Foreclosure Assistance Solutions and owners must return $475,000 to harmed homeowners
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Foreclosure Assistance Solutions and owners must return $475,000 to harmed homeowners

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SAN ANTONIO – Texas Attorney General Greg Abbott has shut down a fraudulent “foreclosure rescue” firm that preyed on hundreds of struggling Texas homeowners.

An order by the Bexar County District Court requires Foreclosure Assistance Solutions Inc. of Florida, and its principal operators, Herb Zerden and Adolfo Quintero, to return $370,000 to 338 Texas homeowners. Additional defendants J.W.W. Services Inc. of California and owner John Woodruff are also included in the judgment. Another $105,000 will be held in escrow to assist remaining homeowners who can demonstrate they were victimized by this scheme.

“At a time when regulators, policy makers and stakeholders are working to help struggling families, unscrupulous operators are scheming to profiteer at homeowners’ expense,” Attorney General Abbott said. “These defendants charged large fees and failed to deliver on their false promises. This legal action shuts down an unlawful scheme to defraud Texas homeowners.”

According to a 2007 enforcement action filed by the Attorney General’s Office, the defendants’ unlawful foreclosure rescue scams targeted struggling Texas homeowners who fell behind on their mortgage payments. Documents filed with the court indicate the defendants’ fraudulent advertising promised they could save homeowners from imminent foreclosures. Unfortunately for many struggling homeowners, the guarantee turned out to be false.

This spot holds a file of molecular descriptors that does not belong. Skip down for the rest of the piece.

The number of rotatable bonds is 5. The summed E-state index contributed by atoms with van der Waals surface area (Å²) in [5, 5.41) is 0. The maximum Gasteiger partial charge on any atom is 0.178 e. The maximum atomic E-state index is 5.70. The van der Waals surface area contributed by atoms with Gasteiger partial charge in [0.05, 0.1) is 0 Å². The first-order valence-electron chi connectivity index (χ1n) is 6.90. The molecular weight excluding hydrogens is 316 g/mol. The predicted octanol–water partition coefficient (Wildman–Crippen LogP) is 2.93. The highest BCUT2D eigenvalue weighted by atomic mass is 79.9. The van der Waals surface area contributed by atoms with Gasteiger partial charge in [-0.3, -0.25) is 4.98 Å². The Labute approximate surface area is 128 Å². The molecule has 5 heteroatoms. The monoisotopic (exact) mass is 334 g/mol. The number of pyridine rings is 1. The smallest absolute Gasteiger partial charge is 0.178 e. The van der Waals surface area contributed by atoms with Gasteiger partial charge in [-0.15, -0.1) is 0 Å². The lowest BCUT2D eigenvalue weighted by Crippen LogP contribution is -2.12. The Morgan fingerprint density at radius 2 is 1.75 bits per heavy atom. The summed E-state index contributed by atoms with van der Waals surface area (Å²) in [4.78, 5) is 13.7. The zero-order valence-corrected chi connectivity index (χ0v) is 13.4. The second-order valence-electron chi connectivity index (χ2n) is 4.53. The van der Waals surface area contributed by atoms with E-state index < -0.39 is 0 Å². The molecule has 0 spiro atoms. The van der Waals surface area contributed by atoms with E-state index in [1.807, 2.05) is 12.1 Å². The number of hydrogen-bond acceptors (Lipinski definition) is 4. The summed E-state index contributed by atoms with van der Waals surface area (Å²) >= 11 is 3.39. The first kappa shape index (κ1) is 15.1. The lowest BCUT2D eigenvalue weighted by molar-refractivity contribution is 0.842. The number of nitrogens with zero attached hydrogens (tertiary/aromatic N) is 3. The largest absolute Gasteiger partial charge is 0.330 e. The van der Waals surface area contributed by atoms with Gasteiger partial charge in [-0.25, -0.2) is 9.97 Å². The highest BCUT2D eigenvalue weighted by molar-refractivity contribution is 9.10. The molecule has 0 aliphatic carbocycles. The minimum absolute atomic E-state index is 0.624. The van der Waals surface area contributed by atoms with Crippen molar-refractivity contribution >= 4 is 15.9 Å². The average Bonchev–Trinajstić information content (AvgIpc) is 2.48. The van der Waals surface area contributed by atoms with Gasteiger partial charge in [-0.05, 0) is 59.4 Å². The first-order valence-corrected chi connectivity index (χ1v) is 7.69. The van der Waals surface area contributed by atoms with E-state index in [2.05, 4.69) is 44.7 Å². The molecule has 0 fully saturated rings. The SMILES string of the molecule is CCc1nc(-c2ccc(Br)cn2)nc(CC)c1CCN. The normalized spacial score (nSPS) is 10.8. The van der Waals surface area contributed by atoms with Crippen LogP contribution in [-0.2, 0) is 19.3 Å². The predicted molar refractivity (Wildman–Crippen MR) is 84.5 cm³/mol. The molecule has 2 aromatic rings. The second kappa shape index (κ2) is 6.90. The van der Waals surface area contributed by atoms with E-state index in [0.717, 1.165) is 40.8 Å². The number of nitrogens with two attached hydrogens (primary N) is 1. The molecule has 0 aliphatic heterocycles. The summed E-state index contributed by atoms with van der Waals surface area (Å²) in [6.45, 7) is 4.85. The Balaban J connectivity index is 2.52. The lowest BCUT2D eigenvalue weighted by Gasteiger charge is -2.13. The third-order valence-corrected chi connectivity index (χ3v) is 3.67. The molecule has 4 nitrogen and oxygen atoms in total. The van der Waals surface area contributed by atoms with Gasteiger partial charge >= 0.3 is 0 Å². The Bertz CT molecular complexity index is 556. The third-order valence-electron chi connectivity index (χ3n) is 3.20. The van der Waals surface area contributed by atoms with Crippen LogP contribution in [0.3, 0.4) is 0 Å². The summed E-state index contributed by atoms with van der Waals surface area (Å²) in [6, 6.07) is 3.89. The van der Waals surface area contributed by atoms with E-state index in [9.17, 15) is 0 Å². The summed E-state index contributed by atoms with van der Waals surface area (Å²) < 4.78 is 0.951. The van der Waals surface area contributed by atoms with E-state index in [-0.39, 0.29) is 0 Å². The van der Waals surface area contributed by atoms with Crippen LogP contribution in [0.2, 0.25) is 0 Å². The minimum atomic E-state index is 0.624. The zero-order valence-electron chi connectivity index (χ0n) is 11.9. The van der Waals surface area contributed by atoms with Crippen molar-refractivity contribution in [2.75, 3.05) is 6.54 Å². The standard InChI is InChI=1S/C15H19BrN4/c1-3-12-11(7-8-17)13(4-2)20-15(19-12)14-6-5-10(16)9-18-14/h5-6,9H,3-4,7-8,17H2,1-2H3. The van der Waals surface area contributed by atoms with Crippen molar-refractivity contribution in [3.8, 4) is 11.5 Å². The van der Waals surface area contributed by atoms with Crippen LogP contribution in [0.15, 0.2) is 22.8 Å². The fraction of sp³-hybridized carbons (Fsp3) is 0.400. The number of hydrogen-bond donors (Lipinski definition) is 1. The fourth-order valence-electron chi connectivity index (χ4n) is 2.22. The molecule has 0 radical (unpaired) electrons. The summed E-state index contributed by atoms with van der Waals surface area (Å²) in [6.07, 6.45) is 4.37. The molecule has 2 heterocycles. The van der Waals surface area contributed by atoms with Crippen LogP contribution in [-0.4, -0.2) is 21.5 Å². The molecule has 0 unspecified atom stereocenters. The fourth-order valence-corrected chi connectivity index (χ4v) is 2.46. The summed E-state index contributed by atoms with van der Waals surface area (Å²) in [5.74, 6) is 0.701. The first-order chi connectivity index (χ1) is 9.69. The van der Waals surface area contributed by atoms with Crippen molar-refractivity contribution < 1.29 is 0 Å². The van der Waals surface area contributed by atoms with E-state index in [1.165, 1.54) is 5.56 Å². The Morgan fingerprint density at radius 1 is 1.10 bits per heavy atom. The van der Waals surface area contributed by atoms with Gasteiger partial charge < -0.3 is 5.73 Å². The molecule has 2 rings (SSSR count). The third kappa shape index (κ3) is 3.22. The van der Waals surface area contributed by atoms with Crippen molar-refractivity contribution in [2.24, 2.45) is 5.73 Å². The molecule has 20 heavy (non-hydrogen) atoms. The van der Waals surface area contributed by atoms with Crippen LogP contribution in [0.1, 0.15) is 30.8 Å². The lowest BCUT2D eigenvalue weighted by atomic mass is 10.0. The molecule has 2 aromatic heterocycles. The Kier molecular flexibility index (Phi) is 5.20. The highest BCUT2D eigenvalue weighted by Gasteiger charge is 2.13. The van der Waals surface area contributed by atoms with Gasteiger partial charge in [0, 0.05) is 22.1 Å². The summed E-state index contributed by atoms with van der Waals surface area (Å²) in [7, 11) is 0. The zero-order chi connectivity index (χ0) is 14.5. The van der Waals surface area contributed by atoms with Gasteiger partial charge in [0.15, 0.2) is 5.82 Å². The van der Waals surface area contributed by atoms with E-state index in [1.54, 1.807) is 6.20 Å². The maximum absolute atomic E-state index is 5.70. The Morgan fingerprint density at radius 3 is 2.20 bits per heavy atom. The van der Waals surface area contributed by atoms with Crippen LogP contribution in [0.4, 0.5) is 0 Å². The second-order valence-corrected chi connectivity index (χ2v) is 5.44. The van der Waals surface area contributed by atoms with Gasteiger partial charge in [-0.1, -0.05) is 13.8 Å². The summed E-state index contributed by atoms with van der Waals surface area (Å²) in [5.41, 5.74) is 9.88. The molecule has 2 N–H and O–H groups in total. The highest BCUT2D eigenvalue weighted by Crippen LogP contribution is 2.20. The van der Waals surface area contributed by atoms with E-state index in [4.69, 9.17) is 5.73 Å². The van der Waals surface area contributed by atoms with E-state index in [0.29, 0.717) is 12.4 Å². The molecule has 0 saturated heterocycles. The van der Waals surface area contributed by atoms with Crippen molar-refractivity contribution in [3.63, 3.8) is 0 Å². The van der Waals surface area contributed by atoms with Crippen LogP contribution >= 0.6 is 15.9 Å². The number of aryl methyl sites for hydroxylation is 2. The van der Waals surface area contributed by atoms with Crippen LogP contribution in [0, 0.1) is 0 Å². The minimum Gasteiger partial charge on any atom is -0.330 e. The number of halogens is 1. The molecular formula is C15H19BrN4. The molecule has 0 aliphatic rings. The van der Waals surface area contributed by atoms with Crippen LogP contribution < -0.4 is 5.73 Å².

On Sept. 14, the Attorney General obtained a temporary restraining order and asset freeze that preserved the companies’ assets during the state’s investigation. The court expanded that order on Sept. 27, adding tough injunctive terms that severely restrained the defendants’ business practices.

The defendants mailed cards and letters to homeowners whose mortgage payments were delinquent and therefore approaching foreclosure. In correspondence with homeowners, the defendants claimed to have solid relationships with mortgage companies and banks nationwide. As a result, they promised, Foreclosure Assistance Solutions could stop the foreclosure process. Homeowners who contacted Foreclosure Assistance Solutions were urged to pay the defendants $1,200 immediately.

Under the contract Foreclosure Assistance Solutions provided its customers, homeowners were prohibited from contacting their mortgage lenders. Yet once homeowners paid the $1,200 fee, they were largely ignored. Many homeowners who repeatedly called the company heard nothing in return. As a result, many homeowners lost their homes to foreclosure.

Today’s settlement requires the defendants to pay $100,000 in civil penalties and $175,000 in attorneys’ fees. The judgment also prohibits the defendants from conducting Texas-based mortgage foreclosure mitigation in the future.

Consumers who encounter this or similar practices that may violate the law may call the Attorney General’s toll-free complaint hotline at (800) 252-8011 or file a complaint online at www.texasattorneygeneral.gov.

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